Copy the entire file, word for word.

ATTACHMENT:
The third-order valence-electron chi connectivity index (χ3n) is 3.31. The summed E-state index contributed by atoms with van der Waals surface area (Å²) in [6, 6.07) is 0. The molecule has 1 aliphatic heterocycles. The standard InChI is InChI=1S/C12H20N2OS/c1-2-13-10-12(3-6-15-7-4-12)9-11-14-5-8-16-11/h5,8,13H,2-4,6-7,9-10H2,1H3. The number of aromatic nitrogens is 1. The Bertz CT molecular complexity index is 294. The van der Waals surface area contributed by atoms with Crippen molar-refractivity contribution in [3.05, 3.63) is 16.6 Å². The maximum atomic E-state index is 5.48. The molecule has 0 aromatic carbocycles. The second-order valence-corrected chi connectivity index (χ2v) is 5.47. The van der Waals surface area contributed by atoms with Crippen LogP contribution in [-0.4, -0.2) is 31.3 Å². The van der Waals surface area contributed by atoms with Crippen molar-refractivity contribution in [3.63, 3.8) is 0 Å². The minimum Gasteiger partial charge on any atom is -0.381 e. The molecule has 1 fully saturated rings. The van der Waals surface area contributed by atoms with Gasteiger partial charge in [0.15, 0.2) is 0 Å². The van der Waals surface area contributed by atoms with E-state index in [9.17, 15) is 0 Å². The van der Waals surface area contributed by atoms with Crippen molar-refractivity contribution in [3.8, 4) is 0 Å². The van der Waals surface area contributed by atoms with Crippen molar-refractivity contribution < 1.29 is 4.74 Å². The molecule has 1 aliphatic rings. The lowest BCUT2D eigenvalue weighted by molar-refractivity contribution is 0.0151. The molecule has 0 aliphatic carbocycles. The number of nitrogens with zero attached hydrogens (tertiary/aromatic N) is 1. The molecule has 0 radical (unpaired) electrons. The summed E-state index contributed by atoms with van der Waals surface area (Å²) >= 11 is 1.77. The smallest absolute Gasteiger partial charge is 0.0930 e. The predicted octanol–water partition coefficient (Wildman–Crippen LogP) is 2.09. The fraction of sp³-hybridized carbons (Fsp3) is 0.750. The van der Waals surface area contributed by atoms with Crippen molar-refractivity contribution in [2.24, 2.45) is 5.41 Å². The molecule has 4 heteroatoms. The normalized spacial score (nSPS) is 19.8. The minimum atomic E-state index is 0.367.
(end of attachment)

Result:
The third-order valence-electron chi connectivity index (χ3n) is 3.31. The summed E-state index contributed by atoms with van der Waals surface area (Å²) in [6, 6.07) is 0. The molecule has 1 aliphatic heterocycles. The standard InChI is InChI=1S/C12H20N2OS/c1-2-13-10-12(3-6-15-7-4-12)9-11-14-5-8-16-11/h5,8,13H,2-4,6-7,9-10H2,1H3. The number of aromatic nitrogens is 1. The Bertz CT molecular complexity index is 294. The van der Waals surface area contributed by atoms with Crippen molar-refractivity contribution in [3.05, 3.63) is 16.6 Å². The maximum atomic E-state index is 5.48. The molecule has 0 aromatic carbocycles. The second-order valence-corrected chi connectivity index (χ2v) is 5.47. The van der Waals surface area contributed by atoms with Crippen LogP contribution in [-0.4, -0.2) is 31.3 Å². The van der Waals surface area contributed by atoms with Crippen molar-refractivity contribution in [3.63, 3.8) is 0 Å². The minimum Gasteiger partial charge on any atom is -0.381 e. The molecule has 1 fully saturated rings. The van der Waals surface area contributed by atoms with Gasteiger partial charge in [0.15, 0.2) is 0 Å². The van der Waals surface area contributed by atoms with E-state index in [9.17, 15) is 0 Å². The van der Waals surface area contributed by atoms with Crippen molar-refractivity contribution in [3.8, 4) is 0 Å². The van der Waals surface area contributed by atoms with Crippen molar-refractivity contribution < 1.29 is 4.74 Å². The molecule has 1 aliphatic rings. The lowest BCUT2D eigenvalue weighted by molar-refractivity contribution is 0.0151. The molecule has 0 aliphatic carbocycles. The number of nitrogens with zero attached hydrogens (tertiary/aromatic N) is 1. The molecule has 0 radical (unpaired) electrons. The summed E-state index contributed by atoms with van der Waals surface area (Å²) >= 11 is 1.77. The smallest absolute Gasteiger partial charge is 0.0930 e. The predicted octanol–water partition coefficient (Wildman–Crippen LogP) is 2.09. The fraction of sp³-hybridized carbons (Fsp3) is 0.750. The van der Waals surface area contributed by atoms with Crippen molar-refractivity contribution in [2.24, 2.45) is 5.41 Å². The molecule has 4 heteroatoms. The normalized spacial score (nSPS) is 19.8. The minimum atomic E-state index is 0.367.